Senate Votes Down Delay On Swipe Fees

Republicans have no love for the Dodd-Frank financial overhaul that Congress passed last year. One provision they hate requires the Federal Reserve to reduce the 44 cents in swipe fees — the world's highest — that banks on average charge retailers every time a customer uses a debit card. Merchants are all for the reduction, but banks are all against it. The new limits, which would cut back on $16 billion in fee revenues for banks, are to take effect in July. Republicans — and one motivated Democrat — want at least a one-year delay. But the Senate rejected the plan Wednesday.

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This is ALL THINGS CONSIDERED from NPR News. I'm Michele Norris.

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And I'm Melissa Block.

There was a dramatic showdown vote on the Senate floor this afternoon, but it wasn't your typical fight between Democrats and Republicans. It was a faceoff between senators backing bankers on one side and the retailers on the other. The retailers won. At issue was a measure to delay a new financial rule on so-called swipe fees.

The rule curbs how much banks can charge merchants on debit card transactions. And as NPR's David Welna reports, the measure fell six votes shy of the 60 it needed to pass.

DAVID WELNA: Nearly a year ago, 64 senators from both parties stunned bankers by approving a last-minute amendment to the Dodd-Frank financial regulatory overhaul. It called on the Fed to regulate the amount banks could charge for purchases made with debit cards. Currently, banks collect on average 44 cents per transaction - the highest rate in the world.

Next month, new Fed rules take effect that could cap the so-called swipe fees at possibly 12 cents a transaction.

So, Tennessee Republican Bob Corker tried heading that off today with a new proposal: to have the Fed study the impact of such regulation for another six months, then spend another half-year writing new rules.

Senator BOB CORKER (Republican, Tennessee): And I know this has been a contentious issue, a vote that candidly a lot of people would just as soon go away because people have friends that are retailers; people have friends that are bankers and they hate, quote, "to choose between their friends."

WELNA: Dick Durbin is the Illinois Democrat who pushed through the measure last year that regulates interchange fees, as swipe fees are also known. Durbin says he's never seen anything like the banks' efforts to overturn that provision.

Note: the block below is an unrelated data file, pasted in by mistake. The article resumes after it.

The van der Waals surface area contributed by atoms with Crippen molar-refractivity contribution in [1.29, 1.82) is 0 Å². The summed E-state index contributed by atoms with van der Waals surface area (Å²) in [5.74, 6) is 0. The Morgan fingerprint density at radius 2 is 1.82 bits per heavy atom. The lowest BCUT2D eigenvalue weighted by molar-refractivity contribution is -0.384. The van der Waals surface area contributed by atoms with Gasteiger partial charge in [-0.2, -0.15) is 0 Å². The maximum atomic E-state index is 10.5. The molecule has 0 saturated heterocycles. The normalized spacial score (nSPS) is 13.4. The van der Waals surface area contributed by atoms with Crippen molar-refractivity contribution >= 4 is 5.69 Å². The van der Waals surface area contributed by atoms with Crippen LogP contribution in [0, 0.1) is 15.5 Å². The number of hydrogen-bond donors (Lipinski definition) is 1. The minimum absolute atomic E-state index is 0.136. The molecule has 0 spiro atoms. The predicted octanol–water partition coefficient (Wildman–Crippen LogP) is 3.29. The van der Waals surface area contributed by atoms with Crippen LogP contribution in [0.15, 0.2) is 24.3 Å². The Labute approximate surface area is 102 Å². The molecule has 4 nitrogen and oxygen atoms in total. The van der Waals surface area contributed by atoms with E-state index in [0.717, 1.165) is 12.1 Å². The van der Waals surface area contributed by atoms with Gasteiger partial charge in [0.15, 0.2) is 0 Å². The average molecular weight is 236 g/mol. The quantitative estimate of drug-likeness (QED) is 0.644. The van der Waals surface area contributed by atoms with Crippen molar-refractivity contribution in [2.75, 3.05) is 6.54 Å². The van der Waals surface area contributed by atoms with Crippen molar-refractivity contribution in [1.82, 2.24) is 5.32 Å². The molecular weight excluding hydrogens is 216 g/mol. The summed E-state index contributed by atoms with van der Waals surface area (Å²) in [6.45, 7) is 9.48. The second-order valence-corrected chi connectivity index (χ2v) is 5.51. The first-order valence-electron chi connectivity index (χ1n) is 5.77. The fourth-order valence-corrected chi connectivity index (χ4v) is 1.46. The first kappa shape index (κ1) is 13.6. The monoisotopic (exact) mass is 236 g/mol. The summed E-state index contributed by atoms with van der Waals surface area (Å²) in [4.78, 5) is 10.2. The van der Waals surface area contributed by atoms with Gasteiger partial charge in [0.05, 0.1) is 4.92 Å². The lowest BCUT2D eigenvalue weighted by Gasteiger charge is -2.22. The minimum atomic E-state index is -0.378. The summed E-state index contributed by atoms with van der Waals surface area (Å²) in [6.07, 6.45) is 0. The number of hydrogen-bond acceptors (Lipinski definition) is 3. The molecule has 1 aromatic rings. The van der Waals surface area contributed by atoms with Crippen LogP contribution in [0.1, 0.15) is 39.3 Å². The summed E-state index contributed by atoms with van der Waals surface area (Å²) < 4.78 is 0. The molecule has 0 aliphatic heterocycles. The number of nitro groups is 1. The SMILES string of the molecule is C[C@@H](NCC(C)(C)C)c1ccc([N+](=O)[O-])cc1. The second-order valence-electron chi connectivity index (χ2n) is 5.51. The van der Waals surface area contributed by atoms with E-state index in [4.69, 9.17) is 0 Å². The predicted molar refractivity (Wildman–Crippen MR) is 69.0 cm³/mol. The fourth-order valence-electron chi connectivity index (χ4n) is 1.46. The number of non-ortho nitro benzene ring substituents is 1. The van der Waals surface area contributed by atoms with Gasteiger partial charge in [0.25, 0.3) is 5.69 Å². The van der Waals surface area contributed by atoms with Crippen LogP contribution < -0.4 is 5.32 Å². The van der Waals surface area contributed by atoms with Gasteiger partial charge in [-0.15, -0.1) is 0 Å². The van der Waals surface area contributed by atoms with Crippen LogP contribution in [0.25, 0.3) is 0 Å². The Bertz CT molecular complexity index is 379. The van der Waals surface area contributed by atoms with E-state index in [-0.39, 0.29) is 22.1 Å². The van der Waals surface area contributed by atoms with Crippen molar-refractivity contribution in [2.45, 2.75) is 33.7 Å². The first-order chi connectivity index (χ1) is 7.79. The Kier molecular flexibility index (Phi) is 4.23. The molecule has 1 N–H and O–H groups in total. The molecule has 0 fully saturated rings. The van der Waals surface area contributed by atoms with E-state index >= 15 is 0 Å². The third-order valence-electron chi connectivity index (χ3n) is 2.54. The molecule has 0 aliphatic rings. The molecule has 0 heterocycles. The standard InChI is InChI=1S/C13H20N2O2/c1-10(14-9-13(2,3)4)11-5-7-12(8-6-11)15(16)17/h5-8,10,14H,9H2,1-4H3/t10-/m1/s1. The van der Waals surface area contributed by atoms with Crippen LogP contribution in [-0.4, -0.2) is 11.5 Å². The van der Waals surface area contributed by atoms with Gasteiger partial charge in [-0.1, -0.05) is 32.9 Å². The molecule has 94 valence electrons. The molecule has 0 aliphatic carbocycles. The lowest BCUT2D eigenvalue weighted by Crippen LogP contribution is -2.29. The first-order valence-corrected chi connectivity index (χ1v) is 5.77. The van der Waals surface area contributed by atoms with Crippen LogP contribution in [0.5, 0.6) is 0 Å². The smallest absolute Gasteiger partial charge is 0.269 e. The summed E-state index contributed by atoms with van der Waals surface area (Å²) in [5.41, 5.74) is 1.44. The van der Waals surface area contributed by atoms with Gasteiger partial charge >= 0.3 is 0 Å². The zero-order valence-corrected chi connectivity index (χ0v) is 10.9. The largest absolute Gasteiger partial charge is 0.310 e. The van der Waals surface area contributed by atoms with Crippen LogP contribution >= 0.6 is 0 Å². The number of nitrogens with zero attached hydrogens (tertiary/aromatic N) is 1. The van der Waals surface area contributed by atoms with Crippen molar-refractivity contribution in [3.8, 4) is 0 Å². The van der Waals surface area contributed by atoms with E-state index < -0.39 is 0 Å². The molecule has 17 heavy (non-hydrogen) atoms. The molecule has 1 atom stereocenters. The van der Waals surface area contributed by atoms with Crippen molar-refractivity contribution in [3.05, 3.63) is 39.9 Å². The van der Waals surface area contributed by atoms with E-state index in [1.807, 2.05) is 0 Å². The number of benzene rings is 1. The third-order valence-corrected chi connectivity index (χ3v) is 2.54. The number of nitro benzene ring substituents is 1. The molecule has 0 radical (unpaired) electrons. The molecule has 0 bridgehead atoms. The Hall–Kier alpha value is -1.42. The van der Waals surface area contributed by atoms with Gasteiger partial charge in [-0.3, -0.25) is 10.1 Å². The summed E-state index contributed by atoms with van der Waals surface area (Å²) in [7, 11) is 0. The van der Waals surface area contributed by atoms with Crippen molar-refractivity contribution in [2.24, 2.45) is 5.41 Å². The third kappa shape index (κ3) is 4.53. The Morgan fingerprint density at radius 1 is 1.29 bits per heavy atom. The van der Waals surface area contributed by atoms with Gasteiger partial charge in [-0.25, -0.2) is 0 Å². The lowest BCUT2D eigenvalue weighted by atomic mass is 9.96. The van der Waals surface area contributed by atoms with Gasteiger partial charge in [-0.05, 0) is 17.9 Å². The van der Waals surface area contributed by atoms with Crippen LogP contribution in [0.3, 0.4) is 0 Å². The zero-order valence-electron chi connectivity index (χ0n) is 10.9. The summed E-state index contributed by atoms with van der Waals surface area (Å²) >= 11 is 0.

Senator DICK DURBIN (Democrat, Illinois): They hate this interchange fee regulation like the devil hates holy water, and they have done everything in their power to stop the Federal Reserve from issuing a rule which would bring down this 44-cent charge on every swipe of your plastic debit card.

WELNA: Wyoming Republican Mike Enzi, who sold shoes before coming to Washington, said consumers end up paying those fees in higher prices.

Senator MIKE ENZI (Republican, Wyoming): I asked my colleagues: decide with the stores and their customers, otherwise we'll have just done another bailout for big banks.

Sen. CORKER: This anything but another bank bailout.

WELNA: Corker, the Tennessee Republican, rose to defend his measure.

Sen. CORKER: What this is, is allowing the Fed to rightfully, as they have requested of the United States Senate, to rightfully be able to look at all of the appropriate costs that go into a debit transaction.

Sen. DURBIN: This is a truck-sized loophole the banks are begging for.

WELNA: Democrat Durbin pointed out that the nation's three-largest banks, which collect half the debit card fees, together got $95 billion in the bank bailout.

Sen. DURBIN: well, they're back. They're looking for the second installment on their payment - this time not from taxpayers; this time from consumers and businesses across America.

WELNA: Another Democrat, Montana's Jon Tester, co-sponsored the amendment to delay regulation.

Senator JON TESTER (Democrat, Montana): Look at me. Do I look like a banker?

WELNA: Tester is a portly man with a buzz cut. He warned that small banks could also be forced to charge lower fees, even though the regulation is limited to banks with more than $10 billion in assets.

Sen. TESTER: So, today we can stop and double-check to make sure that that does not happen, or we can just flip a coin and hope for the best and watch as more small banks and credit unions fail.

WELNA: Fifty-three other senators agreed with Tester, including 18 fellow Democrats. But the number of votes his amendment needed to pass was 60, and because a dozen Republicans joined the rest of the Democrats and one independent to oppose it, the new swipe fee law remains intact.

David Welna, NPR News, the Capitol.

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